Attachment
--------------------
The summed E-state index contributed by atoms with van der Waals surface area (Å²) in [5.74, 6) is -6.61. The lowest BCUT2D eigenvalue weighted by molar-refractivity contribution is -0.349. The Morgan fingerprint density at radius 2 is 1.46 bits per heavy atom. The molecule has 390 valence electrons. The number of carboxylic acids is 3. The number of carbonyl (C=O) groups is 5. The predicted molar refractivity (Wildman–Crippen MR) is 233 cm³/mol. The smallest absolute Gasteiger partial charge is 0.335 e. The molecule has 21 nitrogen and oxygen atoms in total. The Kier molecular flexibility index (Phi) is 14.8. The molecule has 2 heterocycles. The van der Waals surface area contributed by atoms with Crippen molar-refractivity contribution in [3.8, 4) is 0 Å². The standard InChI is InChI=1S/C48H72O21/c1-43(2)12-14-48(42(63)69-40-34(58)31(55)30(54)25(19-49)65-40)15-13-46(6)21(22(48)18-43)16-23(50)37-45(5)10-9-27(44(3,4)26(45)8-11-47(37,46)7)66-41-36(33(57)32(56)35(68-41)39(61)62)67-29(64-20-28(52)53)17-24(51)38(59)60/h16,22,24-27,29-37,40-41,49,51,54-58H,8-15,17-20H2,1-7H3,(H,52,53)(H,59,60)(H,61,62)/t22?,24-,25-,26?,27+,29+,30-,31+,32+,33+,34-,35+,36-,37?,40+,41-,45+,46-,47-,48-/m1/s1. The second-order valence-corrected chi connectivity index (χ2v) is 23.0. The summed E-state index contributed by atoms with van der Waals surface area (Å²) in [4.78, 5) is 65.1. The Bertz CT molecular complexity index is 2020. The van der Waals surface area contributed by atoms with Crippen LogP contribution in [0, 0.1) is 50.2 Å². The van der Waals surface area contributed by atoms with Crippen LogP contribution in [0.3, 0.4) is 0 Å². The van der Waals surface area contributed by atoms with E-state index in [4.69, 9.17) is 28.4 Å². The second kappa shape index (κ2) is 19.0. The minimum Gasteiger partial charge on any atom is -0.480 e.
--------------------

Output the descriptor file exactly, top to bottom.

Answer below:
The summed E-state index contributed by atoms with van der Waals surface area (Å²) in [5.74, 6) is -6.61. The lowest BCUT2D eigenvalue weighted by molar-refractivity contribution is -0.349. The Morgan fingerprint density at radius 2 is 1.46 bits per heavy atom. The molecule has 390 valence electrons. The number of carboxylic acids is 3. The number of carbonyl (C=O) groups is 5. The predicted molar refractivity (Wildman–Crippen MR) is 233 cm³/mol. The smallest absolute Gasteiger partial charge is 0.335 e. The molecule has 21 nitrogen and oxygen atoms in total. The Kier molecular flexibility index (Phi) is 14.8. The molecule has 2 heterocycles. The van der Waals surface area contributed by atoms with Crippen molar-refractivity contribution in [3.8, 4) is 0 Å². The standard InChI is InChI=1S/C48H72O21/c1-43(2)12-14-48(42(63)69-40-34(58)31(55)30(54)25(19-49)65-40)15-13-46(6)21(22(48)18-43)16-23(50)37-45(5)10-9-27(44(3,4)26(45)8-11-47(37,46)7)66-41-36(33(57)32(56)35(68-41)39(61)62)67-29(64-20-28(52)53)17-24(51)38(59)60/h16,22,24-27,29-37,40-41,49,51,54-58H,8-15,17-20H2,1-7H3,(H,52,53)(H,59,60)(H,61,62)/t22?,24-,25-,26?,27+,29+,30-,31+,32+,33+,34-,35+,36-,37?,40+,41-,45+,46-,47-,48-/m1/s1. The second-order valence-corrected chi connectivity index (χ2v) is 23.0. The summed E-state index contributed by atoms with van der Waals surface area (Å²) in [4.78, 5) is 65.1. The Bertz CT molecular complexity index is 2020. The van der Waals surface area contributed by atoms with Crippen LogP contribution in [0, 0.1) is 50.2 Å². The van der Waals surface area contributed by atoms with Crippen LogP contribution in [0.3, 0.4) is 0 Å². The van der Waals surface area contributed by atoms with E-state index in [4.69, 9.17) is 28.4 Å². The second kappa shape index (κ2) is 19.0. The minimum Gasteiger partial charge on any atom is -0.480 e.